Electric Division of General
Motors Corporation in World War Two / WWII
(As Delphi Packard)
Despite all the changes and consolidations of GM and then Delphi
Divisions that Packard became part of, it has still maintained its
This page updated on 4-28-2014
Packard Electric Division
World War Two / WWII Production Numbers / Statistics:
Electrical cable (wire) from Packard Electric was used for the wiring a
multitude of military applications during the Second World War.
Electrical wiring is ubiquitous. It is used
everywhere there are electrical circuits, but it is usually never given
much thought as it is never seen. There was a considerable amount
of engineering and manufacturing expertise needed to get the correct
electrical insulation for the military application. Packard Electric
was able to provide that expertise for the war effort. Packard cable was used in
land vehicles, aircraft, ships, engines and various military instruments
and electrical equipment. It should be noted that WWII was
previous to the invention and use of the circuit board. Electrical
equipment all used point to point wiring that needed copious amount
cable and wire to make it work.
It should be noted from pages 5-6 of the
"Background for Victory" below that in July of 1943, Packard Electric
took over the Sunlight Division of GM, and assumed responsibility for
the manufacture of autosyn motors. These are also known as slo-syn
motors and one widely used application was the remote control of many
anti-aircraft aircraft guns by a sight remote gun sight.
Packard Electric Division won its first
Army-Navy "E" award on September 12, 1942, with the
presentation on October 7th of that year. It won three more awards
for a total of four.
The next year Plant 4 of the Packard
Division won its own "E" award on October 16, 1943. The
the plant was awarded two more awards for a total of three.
Packard Electric was one of seventeen GM
Divisions that was involved and supplied parts for the Boeing B-29
Superfortress during the Second World War. The B-29 was the most
expensive of the wartime projects taken on by the US, and combined with
the second most expensive Manhattan Project, ended the war with the
dropping of the atomic bombs. Packard supplied high altitude
ignition cable for the B-29 engines. No doubt its wring was used
in much of the on board electrical and electronic equipment also.
Author's photo from the 2013 World War Two Weekend Airshow.
In the 1942 General Motors annual report it
was noted that Packard Electric was supplying wiring assemblies for the
Cadillac built M-5 tank. It is also shown along with other land
vehicles on page 20 of "Background for Victory" below. Author's
photo from the 2013 Thunder over Michigan Airshow.
This is an example of the Wright R-3350
radial aircraft engine that powered the Boeing B-29. Note the
sparkplug wires coming out of the main wiring conduit and then making
their way to each of the eighteen cylinders. Each cylinder on an
aircraft engine has two sparkplugs. Author's photo from the
National Museum of the United States Air Force.
Author's photo from the National Museum of
the United States Air Force.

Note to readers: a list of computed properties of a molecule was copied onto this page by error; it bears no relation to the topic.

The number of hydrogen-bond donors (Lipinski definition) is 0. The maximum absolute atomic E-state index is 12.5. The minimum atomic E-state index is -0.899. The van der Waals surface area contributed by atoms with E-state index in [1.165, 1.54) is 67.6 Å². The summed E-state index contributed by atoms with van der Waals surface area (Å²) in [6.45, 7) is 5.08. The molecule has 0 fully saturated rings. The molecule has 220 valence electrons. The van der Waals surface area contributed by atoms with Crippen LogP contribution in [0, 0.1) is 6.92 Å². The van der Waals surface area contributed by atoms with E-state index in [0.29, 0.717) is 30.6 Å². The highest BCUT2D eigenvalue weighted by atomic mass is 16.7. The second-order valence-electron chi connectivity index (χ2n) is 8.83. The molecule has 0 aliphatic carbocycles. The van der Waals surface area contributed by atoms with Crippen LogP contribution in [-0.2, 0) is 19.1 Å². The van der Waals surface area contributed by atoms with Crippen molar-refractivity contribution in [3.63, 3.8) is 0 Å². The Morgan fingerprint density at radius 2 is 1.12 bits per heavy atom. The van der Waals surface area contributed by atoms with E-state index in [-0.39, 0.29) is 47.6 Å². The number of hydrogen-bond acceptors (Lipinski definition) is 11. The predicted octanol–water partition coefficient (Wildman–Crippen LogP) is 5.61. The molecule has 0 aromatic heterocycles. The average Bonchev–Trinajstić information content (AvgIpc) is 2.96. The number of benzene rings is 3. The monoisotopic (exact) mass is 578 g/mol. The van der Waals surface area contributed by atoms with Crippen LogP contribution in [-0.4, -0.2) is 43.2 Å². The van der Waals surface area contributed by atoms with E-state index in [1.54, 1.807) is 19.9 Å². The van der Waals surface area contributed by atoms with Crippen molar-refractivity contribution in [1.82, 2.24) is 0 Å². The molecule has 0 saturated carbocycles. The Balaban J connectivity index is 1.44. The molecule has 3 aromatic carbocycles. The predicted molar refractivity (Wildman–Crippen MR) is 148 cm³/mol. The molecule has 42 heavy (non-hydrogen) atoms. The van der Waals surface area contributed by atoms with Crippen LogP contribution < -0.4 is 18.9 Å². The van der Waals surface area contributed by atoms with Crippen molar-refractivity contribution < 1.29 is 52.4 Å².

One can see the sparkplug wires on this
Allison V-1710 aircraft engine. Author's photo from the National Museum
of the United States Air Force.
The Allison V-1710 with its Packard Electric
sparkplug wires was used in several World War Two fighters but the most
famous and iconic was the Lockheed P-38 "Lightning". Author's
photo from the 2013 Chino Airshow
On page 21 below of "Background for Victory"
the DUKW (Duck) is shown. One of the outstanding logistical
innovations of WWII was this amphibious version of the GMC 2 &
1/2 ton 6x6 truck. In landing operations it could carry supplies
from the ship and deliver them directly to the combat troops in need of
them. Also it was instrumental in cross river landings, especially
This DUKW is on display at the Indiana Military Museum in Vincennes, IN. Author's photo.
Ford Motor Company was one of eleven
companies that built the M4 Sherman tank during WWII using Packard
Electric built wiring harnesses in the final assembly. This
example is one of 1,690 M4A3 Shermans that Ford built. Author's
photo photograph from the WWII Museum in New Orleans, LA. .
Background for Victory
The Story of Packard Electric against the
The aircraft shown here is a Lockheed
B-34/B-37 Bomber which was the US Army Air Force's version of the more
numerous PV-1 "Ventura" that the Navy used as a patrol bomber and sub
The M7 medium tanks are misidentified.
They are actually M4 Sherman tanks, of which over 45,000 were built
during the war. As noted on the page below, Packard Electric was
producing 2,700 sets of pre-wired cable harness per month for the M4
Sherman tank. There were a total of eleven different companies
that built the tank.
The next pages show an excellent sample of
many of the great US military aircraft and engines from WWII. This
is an aircraft
"Who's Who" from the Second World War.
This and the next page show an excellent
sample of many of the great US military aircraft and engines from WWII.
This is an aircraft
"Who's Who" from the Second World War.
Pictured in the lower right hand corner is
the Grumman F6F "Hellcat", which shot down more Japanese aircraft than
any other warplane in WWII. During initial testing the engine
would cut out at high altitudes. After being informed by the
engine manufacturer, Pratt&Whitney, that there was an ignition wire that
would prevent this, Grumman installed the new wire and the problem
disappeared. One has to assume this was the Packard Electric high
altitude wire the Division had developed.